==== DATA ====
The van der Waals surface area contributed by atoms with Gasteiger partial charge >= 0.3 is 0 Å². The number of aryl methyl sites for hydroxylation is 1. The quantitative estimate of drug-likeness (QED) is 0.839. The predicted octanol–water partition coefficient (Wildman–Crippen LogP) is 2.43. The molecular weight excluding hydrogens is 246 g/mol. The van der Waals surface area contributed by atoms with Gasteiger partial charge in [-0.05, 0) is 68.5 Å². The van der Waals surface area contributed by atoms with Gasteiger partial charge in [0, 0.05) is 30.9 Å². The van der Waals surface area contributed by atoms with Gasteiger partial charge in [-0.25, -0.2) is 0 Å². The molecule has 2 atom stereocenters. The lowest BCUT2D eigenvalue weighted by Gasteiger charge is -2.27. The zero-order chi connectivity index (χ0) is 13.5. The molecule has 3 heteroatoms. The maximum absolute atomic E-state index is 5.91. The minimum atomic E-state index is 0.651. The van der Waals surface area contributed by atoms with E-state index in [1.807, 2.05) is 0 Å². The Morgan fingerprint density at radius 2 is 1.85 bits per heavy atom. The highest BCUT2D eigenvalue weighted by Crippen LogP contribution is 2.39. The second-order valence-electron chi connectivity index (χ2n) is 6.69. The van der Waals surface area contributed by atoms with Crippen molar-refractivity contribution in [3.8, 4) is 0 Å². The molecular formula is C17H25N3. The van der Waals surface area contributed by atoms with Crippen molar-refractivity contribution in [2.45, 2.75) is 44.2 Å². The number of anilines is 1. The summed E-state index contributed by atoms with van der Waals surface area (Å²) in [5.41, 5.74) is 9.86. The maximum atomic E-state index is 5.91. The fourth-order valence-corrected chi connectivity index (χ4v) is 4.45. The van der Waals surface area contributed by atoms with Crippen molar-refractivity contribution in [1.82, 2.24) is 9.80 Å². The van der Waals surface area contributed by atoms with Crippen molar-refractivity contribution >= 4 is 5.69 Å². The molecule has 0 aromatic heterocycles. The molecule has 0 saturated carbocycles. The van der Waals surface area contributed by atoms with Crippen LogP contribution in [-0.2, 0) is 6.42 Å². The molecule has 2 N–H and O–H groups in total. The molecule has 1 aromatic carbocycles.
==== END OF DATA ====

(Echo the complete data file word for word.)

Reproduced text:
The van der Waals surface area contributed by atoms with Gasteiger partial charge >= 0.3 is 0 Å². The number of aryl methyl sites for hydroxylation is 1. The quantitative estimate of drug-likeness (QED) is 0.839. The predicted octanol–water partition coefficient (Wildman–Crippen LogP) is 2.43. The molecular weight excluding hydrogens is 246 g/mol. The van der Waals surface area contributed by atoms with Gasteiger partial charge in [-0.05, 0) is 68.5 Å². The van der Waals surface area contributed by atoms with Gasteiger partial charge in [0, 0.05) is 30.9 Å². The van der Waals surface area contributed by atoms with Gasteiger partial charge in [-0.25, -0.2) is 0 Å². The molecule has 2 atom stereocenters. The lowest BCUT2D eigenvalue weighted by Gasteiger charge is -2.27. The zero-order chi connectivity index (χ0) is 13.5. The molecule has 3 heteroatoms. The maximum absolute atomic E-state index is 5.91. The minimum atomic E-state index is 0.651. The van der Waals surface area contributed by atoms with E-state index in [1.807, 2.05) is 0 Å². The Morgan fingerprint density at radius 2 is 1.85 bits per heavy atom. The highest BCUT2D eigenvalue weighted by Crippen LogP contribution is 2.39. The second-order valence-electron chi connectivity index (χ2n) is 6.69. The van der Waals surface area contributed by atoms with Crippen molar-refractivity contribution in [3.8, 4) is 0 Å². The molecular formula is C17H25N3. The van der Waals surface area contributed by atoms with Crippen molar-refractivity contribution in [2.45, 2.75) is 44.2 Å². The number of anilines is 1. The summed E-state index contributed by atoms with van der Waals surface area (Å²) in [5.41, 5.74) is 9.86. The maximum atomic E-state index is 5.91. The fourth-order valence-corrected chi connectivity index (χ4v) is 4.45. The van der Waals surface area contributed by atoms with Crippen molar-refractivity contribution in [1.82, 2.24) is 9.80 Å². The van der Waals surface area contributed by atoms with Crippen molar-refractivity contribution >= 4 is 5.69 Å². The molecule has 0 aromatic heterocycles. The molecule has 0 saturated carbocycles. The van der Waals surface area contributed by atoms with Crippen LogP contribution in [-0.2, 0) is 6.42 Å². The molecule has 2 N–H and O–H groups in total. The molecule has 1 aromatic carbocycles.